Your list sounds pretty good but you could probably skip the duplicate cams to start.

In general, start by focusing on middle range sizes and working your way out (small nuts and large cams) as your budget allows. These will be the most common and useful sizes anyway, especially on moderate climbs. Learn how to place good passive pro, and how to spot natural pro such as chockstones, threads, horns, etc., which are very common on the quartzite cliffs you mention (not souch further west on the granite).

For most Stone routes all you'll need are a couple or so quick draws and a way to anchor yourself to bolted belays... Not kidding.


Patrick Manss · · Raleigh, NC · Joined Dec 2017 · Points: 15

nbrown wrote:

Your list sounds pretty good but you could probably skip the duplicate cams to start.

In general, start by focusing on middle range sizes and working your way out (small nuts and large cams) as your budget allows. These will be the most common and useful sizes anyway, especially on moderate climbs. Learn how to place good passive pro, and how to spot natural pro such as chockstones, threads, horns, etc., which are very common on the quartzite cliffs you mention (not souch further west on the granite).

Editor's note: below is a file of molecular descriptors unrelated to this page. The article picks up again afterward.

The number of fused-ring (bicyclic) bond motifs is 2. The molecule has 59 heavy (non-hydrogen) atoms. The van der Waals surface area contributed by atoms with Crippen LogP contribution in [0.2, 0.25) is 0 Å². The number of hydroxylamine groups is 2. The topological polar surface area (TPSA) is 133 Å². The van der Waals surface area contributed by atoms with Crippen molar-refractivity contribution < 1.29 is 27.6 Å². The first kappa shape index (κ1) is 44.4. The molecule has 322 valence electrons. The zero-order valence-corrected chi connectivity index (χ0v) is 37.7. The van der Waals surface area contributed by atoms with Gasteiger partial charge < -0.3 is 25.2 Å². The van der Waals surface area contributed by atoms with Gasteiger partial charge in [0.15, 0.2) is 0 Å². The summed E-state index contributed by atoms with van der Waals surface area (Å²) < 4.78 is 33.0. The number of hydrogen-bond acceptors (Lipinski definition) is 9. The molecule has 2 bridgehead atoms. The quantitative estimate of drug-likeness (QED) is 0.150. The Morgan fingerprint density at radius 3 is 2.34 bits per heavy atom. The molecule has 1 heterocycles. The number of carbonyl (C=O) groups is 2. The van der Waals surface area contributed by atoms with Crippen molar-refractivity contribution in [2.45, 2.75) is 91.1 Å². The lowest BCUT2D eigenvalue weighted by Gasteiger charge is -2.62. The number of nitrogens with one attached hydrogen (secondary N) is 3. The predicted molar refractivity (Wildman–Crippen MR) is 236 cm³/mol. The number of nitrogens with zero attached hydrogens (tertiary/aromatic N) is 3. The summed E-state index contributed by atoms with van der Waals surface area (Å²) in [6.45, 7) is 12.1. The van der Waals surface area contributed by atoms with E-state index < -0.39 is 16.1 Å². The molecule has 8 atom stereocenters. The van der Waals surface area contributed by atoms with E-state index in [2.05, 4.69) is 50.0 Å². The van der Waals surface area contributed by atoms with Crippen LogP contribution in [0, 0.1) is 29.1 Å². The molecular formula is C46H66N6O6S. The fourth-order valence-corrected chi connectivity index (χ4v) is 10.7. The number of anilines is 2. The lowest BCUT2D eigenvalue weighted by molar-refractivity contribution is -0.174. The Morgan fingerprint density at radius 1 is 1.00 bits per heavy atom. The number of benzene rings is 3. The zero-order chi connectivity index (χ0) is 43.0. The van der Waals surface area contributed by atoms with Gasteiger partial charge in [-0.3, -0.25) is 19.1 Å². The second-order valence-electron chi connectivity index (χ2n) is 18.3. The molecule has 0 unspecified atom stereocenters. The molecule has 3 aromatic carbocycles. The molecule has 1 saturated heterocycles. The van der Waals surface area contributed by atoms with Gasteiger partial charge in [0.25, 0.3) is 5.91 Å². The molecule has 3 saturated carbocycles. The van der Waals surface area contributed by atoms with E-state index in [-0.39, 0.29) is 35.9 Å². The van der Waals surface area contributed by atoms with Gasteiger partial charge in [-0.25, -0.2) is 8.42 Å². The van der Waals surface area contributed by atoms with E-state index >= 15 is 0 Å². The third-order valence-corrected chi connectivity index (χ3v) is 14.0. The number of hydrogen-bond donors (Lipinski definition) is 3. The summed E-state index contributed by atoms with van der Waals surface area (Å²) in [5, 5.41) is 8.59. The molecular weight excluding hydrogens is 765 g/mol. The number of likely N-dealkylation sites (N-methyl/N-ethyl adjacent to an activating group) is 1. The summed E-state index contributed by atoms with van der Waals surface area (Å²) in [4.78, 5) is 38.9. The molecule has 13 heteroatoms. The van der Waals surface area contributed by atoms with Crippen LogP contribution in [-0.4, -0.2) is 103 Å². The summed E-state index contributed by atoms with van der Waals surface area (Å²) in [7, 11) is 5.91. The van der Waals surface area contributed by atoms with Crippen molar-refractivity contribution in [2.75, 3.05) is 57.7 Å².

For most Stone routes all you'll need are a couple or so quick draws and a way to anchor yourself to bolted belays... Not kidding.


Was also thinking about getting a couple of the mid size C4s (I already own .5 and 1) and then getting the 6 pack of TCUs. Think it would be better to start with the spectrum of C4s, or would the TCUs suffice well enough to justify the savings?

Alexander Blum · · Charlotte, NC · Joined Mar 2009 · Points: 143

How much would you save? Backcountry often has great deals (20%) on BD cam packages. I would stick with your original list, but I have always had a preference for four-lobed units over TCU's. They just feel more stable and confidence inspiring to me. Honestly, you will be fine either way.